Research School Network: Making worked examples work – part 2 In his second blog, Amarbeer Singh Gill looks at how setting foundations results in better use of worked examples in lessons.


Making worked examples work – part 2

In his second blog, Amarbeer Singh Gill looks at how setting foundations results in better use of worked examples in lessons.

by Greenshaw Research School
on the

In part 1 we looked at the theory behind when worked examples can be helpful/​harmful. In this post we’ll explore how that foundation sets us up to make better use of them within our lessons. The EEF’s FAME approach provides a great starting point for this.

Principle 1: Start with fully…

When introducing a new concept or one that students are likely to have forgotten (ie when students can be considered novices’), we should use fully scaffolded examples1.

We want to draw students’ attention to the key concepts/​procedures that we’re explaining by limiting the amount of things we’re asking them to attend to, and being clear and succinct in our explanations. This can be aided by using concrete examples of abstract ideas2 (eg rather than just providing a definition of a polygon, show students some concrete examples) as well as non-examples3 (eg explicitly demonstrating why a circle doesn’t fit in the definition of polygon).

We can also use the Explanation’ part of the FAME approach, by prompting students to self-explain what’s going on in each step and why that is the case4.

Principle 2: Provide students with…

Prior to transitioning to fully independent practice we can provide students with some scaffolds to more gradually increase the level of difficulty, making the change more manageable – like stabilisers on a bicycle. One way of doing this is through fading5, where we slowly remove certain steps of working one (or a few) at a time:

Fully-worked example (accompanied with an oral explanation)Partially solved-example
Expand: 3 (y – 8)

3 (y – 8) = 3y – 24
Expand: 5(y – 8)

5 (y – 8) = 5y………

There is some evidence that suggests removing in reverse order (starting from the final step required) can be more beneficial for students6. In doing this students are still having to think hard about the learning, but we are managing that load carefully to minimise the chances of them becoming overwhelmed.

We could also use example problem pairs7. This is where we provide students with a very similar question to the one we’ve modelled with only minimal changes, such as the example below:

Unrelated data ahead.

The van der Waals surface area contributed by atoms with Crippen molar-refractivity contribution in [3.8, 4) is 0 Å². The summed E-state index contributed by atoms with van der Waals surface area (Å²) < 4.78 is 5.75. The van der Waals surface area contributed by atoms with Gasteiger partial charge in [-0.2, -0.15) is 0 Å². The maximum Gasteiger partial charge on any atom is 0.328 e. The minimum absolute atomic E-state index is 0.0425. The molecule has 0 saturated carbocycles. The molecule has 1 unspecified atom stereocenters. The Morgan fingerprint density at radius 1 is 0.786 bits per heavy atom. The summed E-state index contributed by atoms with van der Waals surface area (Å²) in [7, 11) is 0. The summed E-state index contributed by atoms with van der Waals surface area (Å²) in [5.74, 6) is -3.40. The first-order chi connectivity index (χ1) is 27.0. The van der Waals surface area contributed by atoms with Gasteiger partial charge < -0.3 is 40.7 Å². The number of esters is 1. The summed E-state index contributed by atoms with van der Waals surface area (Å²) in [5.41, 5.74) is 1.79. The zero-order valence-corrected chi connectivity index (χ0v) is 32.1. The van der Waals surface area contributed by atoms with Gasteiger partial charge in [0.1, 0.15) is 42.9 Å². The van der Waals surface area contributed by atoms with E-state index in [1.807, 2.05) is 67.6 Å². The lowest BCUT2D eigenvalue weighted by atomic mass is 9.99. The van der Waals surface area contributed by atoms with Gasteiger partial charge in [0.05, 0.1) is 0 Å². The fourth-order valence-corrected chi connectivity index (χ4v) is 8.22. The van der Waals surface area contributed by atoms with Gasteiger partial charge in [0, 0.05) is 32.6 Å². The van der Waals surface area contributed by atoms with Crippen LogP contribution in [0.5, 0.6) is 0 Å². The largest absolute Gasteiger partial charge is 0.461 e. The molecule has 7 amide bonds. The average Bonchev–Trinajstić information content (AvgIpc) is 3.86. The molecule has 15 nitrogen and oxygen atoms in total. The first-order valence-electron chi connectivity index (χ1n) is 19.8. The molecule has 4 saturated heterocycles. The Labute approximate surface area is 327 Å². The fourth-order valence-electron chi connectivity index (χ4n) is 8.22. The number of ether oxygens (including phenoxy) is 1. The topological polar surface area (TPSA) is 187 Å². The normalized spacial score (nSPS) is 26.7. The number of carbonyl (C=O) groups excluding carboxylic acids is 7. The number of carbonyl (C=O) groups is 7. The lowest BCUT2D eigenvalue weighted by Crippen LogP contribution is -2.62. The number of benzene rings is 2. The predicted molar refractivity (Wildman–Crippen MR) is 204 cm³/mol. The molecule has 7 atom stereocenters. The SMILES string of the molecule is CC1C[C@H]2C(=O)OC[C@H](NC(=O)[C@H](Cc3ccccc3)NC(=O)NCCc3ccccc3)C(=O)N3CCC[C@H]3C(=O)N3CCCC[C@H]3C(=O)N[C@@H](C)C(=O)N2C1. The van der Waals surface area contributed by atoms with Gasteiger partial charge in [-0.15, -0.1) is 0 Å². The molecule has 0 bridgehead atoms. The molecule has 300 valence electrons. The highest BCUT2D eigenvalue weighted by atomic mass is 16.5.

Fully-worked example (accompanied with an oral explanation)Problem
Expand: 3(y – 8)

3(y – 8) = 3y – 24
Expand: 5 (y – 8)

In this strategy, they have to execute the whole procedure by themselves, but they have the support of being able to see a fully-worked example at the same time, which can prevent them from having to hold the previous answer in their mind whilst working out a new one. 

In situations where there are a number of steps involved we can adopt the Alternation aspect8 of the FAME approach by introducing small parts of the whole procedure gradually, before bringing it all together.

Principle 3: Use whole-class response…

Having used fully and partially guided examples, we could then use techniques such as mini-whiteboards or hinge-point questions9 to see if there are any remaining misconceptions or mistakes in students’ working.

This will allow us to either provide quick feedback to correct any mistakes/​misunderstanding and then gauge whether we need to: 

a) go back and reteach if a high rate of errors continues 

b) move students on to independent work if we a high rate of correct responses is seen or

c) move on those students who were correct whilst supporting those students for whom certain mistakes were still persisting. 

We can also use the Mistakes aspect10 of the FAME approach to extend and provide additional challenge for those students who need it. We can display intentionally incorrect solutions and ask students to spot and correct the error(s) present.

Finally, all of these ideas are designed to direct students’ attention to what we want to achieve right now, so what underpins all of this is clarity of purpose. Being clear about things like if we want students to follow a procedure, to execute it, to recognise it, or to apply it in an unfamiliar context is crucial in deciding how much support they’ll need initially, and how quickly it can be removed.


Amarbeer Singh Gill

Lead Practitioner of Maths



1 Clark, Kirschner, & Sweller. (2012).

2 The Learning Scientists. (2016). Learn to Study Using… Concrete Examples. – 1

3 Open University Mathematics Education. (2019). Using Examples in the Maths Classroom.,et%20al.%2C%202006)%20.

4 Education Endowment Foundation. (2022). Using Worked Examples to Support High Quality Teaching; The FAME Approach.



7 McCrea, E. (2019). Making Every Maths Lesson Count: Six principles to support great maths teaching (Making Every Lesson Count series). Crown House Publishing Ltd.

8 Education Endowment Foundation. (2022).

9 STEM Learning. (n.d.). Assessment for Learning: Hinge Point Questions.

10 Education Endowment Foundation. (2022).

More from the Greenshaw Research School

Show all news

This website collects a number of cookies from its users for improving your overall experience of the site.Read more